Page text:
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American Journalism Review gets Duke case all wrong. Journalists deserve 100% of the blame, no lessons were learned, it will definitely happen again. 7/26/07

Posted by Steve Boriss in Bias, Duke.
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The American Journalism Review (AJR) has a story on the Duke rape case that claims that District Attorney Nifong’s “failing in this case cannot be overstated, nor can it be equated to that of…journalists…however odious some of their reporting [might have been].” It goes on to limit the harm done by the press, or missed opportunity to do good, to not being as skeptical as it should have been, and suggests that greater vigilance on their part can curb some of the damage in similar incidents in the future.

Sounds reasonable, but the AJR could not be more wrong. Think about this — who really destroyed the lives of the Duke lacrosse players, cost their parents millions of dollars, and inflamed racial and economic tensions? Every day there must be hundreds of overzealous District Attorneys, lawyers, judges, and other quotable news sources who make statements just as irresponsible, immoral, and wrong as the previously unknown Nifong. Every day there must be thousands of college students who engage in behavior just as wild and lewd as the Duke lacrosse team. Why don’t each of these scenarios destroy lives, cost innocents millions, and injure the social fabric?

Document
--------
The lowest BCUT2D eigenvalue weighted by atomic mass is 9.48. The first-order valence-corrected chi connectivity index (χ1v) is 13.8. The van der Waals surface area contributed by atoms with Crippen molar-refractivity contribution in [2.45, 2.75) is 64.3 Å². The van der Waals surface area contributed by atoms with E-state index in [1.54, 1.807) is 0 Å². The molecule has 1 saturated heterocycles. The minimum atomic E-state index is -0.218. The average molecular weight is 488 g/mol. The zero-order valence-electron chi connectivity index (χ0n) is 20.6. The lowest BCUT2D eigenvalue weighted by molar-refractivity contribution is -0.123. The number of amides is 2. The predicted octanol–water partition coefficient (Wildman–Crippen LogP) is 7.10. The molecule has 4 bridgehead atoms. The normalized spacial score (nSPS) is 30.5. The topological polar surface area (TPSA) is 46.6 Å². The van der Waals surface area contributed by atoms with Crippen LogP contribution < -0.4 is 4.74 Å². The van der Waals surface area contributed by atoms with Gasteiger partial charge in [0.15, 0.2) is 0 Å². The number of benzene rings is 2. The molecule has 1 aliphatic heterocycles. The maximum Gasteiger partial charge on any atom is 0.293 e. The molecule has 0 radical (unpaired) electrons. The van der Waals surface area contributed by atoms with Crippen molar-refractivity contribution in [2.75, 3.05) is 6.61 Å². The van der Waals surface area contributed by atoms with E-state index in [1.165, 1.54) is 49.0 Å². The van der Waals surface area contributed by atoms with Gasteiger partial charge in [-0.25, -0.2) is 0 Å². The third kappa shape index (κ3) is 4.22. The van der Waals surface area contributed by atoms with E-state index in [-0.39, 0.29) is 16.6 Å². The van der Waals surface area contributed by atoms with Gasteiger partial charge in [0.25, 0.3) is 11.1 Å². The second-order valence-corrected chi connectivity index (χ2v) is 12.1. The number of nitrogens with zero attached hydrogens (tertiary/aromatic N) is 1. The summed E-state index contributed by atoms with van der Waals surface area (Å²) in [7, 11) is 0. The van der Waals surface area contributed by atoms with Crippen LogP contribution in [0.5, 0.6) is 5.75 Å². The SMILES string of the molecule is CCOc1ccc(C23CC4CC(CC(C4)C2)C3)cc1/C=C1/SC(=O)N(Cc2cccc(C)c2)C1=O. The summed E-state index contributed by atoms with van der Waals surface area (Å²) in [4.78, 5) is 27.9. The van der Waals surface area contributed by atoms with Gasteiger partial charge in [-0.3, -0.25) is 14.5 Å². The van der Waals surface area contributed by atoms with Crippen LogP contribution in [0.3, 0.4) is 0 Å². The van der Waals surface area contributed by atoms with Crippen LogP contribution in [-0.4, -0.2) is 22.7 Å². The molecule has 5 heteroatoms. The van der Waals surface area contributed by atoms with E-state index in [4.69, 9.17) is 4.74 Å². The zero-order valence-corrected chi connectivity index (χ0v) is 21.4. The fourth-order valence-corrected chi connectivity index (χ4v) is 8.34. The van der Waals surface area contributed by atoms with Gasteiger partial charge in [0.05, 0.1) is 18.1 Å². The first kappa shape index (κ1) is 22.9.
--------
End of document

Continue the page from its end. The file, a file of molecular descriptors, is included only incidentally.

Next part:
The truth is that the Duke case only became a problem because someone turned an inflammatory, cock-and-bull story into a news item. This could not have been Nifong who, unlike the President of the U.S., does not have the power to grant an item the stature of news. In fact, the responsible, irresponsible party could only have been the journalists who decided that among the infinite number of news stories and angles they could have selected, the accusations of a previously unknown DA in the midst of a race for reelection was one of the nation’s top stories. And contrary to the views of the AJR, once that mistake was made, no amount of vigilant reporting could have undone the damage – the Duke students and their families were from that moment on destined to lose their reputations and fortunes.

On what basis did these journalists make the decision that this story had the stature of news? Former NY Times public editor Daniel Okrent got it almost completely right when he said, “It conformed too well to many preconceived notions of too many in the press: white over black, rich over poor, athletes over non-athletes, men over women, educated over non-educated.” All he got wrong was the precision of his words. “Preconceived notions” in this case is a euphemism for holding negative stereotypes of groups of people, which also might be called “prejudice,” “bigotry,” or “bias.” If the AJR is serious about avoiding a repeat of this ugly incident, that’s the journalism problem they should be addressing. But, since they and no one else is, it certainly will happen again.

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